This essay questions the continuity of chemistry across the eighteenth century based on an analysis of its relationship to pharmacy in France. Comparing a text by Nicolas Lémery (1675) with one by Antoine Baumé (1773), the article argues for a key transformation in chemistry across this period. The elimination of the practical side of pharmacy (indications and dosages) from chemistry texts is symptomatic of a reorientation of chemistry toward more theoretical or philosophical concerns. The essay considers several possible explanations for this change in orientation, including developments within pharmacy, but in the end privileges an approach in terms of the changing publics for chemistry in eighteenth-century France...
2014: Osiris
Ursula Klein
Eighteenth-century chemists defined chemistry as both a "science and an art." By "chemical art" they meant not merely experimentation but also parts of certain arts and crafts. This raises the question of how to identify the "chemical parts" of the arts and crafts in eighteenth-century Europe. In this essay I tackle this question with respect to porcelain manufacture. My essay begins with a brief discussion of historiographical problems related to this question. It then analyzes practices involved in porcelain manufacture that can be reasonably identified as chemical practices or a chemical art...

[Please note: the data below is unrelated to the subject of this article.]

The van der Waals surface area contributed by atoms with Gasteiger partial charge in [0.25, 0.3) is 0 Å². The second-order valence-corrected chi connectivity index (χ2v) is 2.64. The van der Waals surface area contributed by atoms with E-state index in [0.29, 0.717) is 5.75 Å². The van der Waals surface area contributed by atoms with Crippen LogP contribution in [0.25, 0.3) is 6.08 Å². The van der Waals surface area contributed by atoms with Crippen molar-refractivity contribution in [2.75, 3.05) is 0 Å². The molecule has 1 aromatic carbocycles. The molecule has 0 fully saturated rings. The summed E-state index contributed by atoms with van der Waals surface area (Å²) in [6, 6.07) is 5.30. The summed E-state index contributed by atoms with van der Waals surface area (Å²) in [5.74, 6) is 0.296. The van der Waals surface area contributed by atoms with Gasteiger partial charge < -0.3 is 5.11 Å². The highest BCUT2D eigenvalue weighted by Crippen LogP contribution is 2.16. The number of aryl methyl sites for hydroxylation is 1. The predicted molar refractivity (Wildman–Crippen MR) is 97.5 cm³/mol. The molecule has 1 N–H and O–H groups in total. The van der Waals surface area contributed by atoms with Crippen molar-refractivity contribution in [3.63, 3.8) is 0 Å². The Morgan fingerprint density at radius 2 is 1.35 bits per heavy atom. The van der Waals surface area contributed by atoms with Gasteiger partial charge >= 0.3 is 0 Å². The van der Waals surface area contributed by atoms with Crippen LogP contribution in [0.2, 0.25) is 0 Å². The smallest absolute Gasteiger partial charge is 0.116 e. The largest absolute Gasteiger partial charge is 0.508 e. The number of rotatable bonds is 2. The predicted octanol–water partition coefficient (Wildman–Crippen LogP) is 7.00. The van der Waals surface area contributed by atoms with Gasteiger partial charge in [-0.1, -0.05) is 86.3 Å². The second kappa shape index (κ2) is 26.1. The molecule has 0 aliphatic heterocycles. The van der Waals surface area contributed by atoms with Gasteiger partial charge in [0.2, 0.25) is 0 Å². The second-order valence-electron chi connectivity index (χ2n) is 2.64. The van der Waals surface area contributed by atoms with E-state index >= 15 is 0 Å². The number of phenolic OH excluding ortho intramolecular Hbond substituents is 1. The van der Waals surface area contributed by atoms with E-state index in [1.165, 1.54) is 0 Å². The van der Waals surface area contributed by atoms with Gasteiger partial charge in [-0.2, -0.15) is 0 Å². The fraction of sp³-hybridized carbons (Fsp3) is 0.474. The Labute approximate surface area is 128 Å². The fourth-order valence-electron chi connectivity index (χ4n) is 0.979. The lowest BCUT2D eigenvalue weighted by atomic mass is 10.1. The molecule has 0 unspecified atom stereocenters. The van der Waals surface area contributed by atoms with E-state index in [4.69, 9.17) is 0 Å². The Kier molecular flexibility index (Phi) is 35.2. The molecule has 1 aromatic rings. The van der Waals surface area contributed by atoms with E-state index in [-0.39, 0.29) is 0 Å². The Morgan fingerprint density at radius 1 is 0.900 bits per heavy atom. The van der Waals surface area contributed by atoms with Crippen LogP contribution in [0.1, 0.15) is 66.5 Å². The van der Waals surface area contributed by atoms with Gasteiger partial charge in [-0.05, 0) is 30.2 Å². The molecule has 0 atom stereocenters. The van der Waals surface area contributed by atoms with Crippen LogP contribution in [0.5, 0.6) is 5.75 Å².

2014: Osiris
Christine Lehman
Despite recent studies of chemistry courses and of academic research at the beginning of the eighteenth century, the perception of chemistry in the French Enlightenment has often been overshadowed by Lavoisier's works. This article proposes three specific case studies selected from Pierre Joseph Macquer's (1718-84) rich career to show the continuous evolution of chemistry throughout the century: medicinal chemistry through the application of the Comte de La Garaye's metallic salt solutions, the emergence of industrial chemistry through a few of Macquer's evaluations at the Bureau du Commerce, and finally communal academic research through the experiments on diamonds using Tschirnhaus's lens...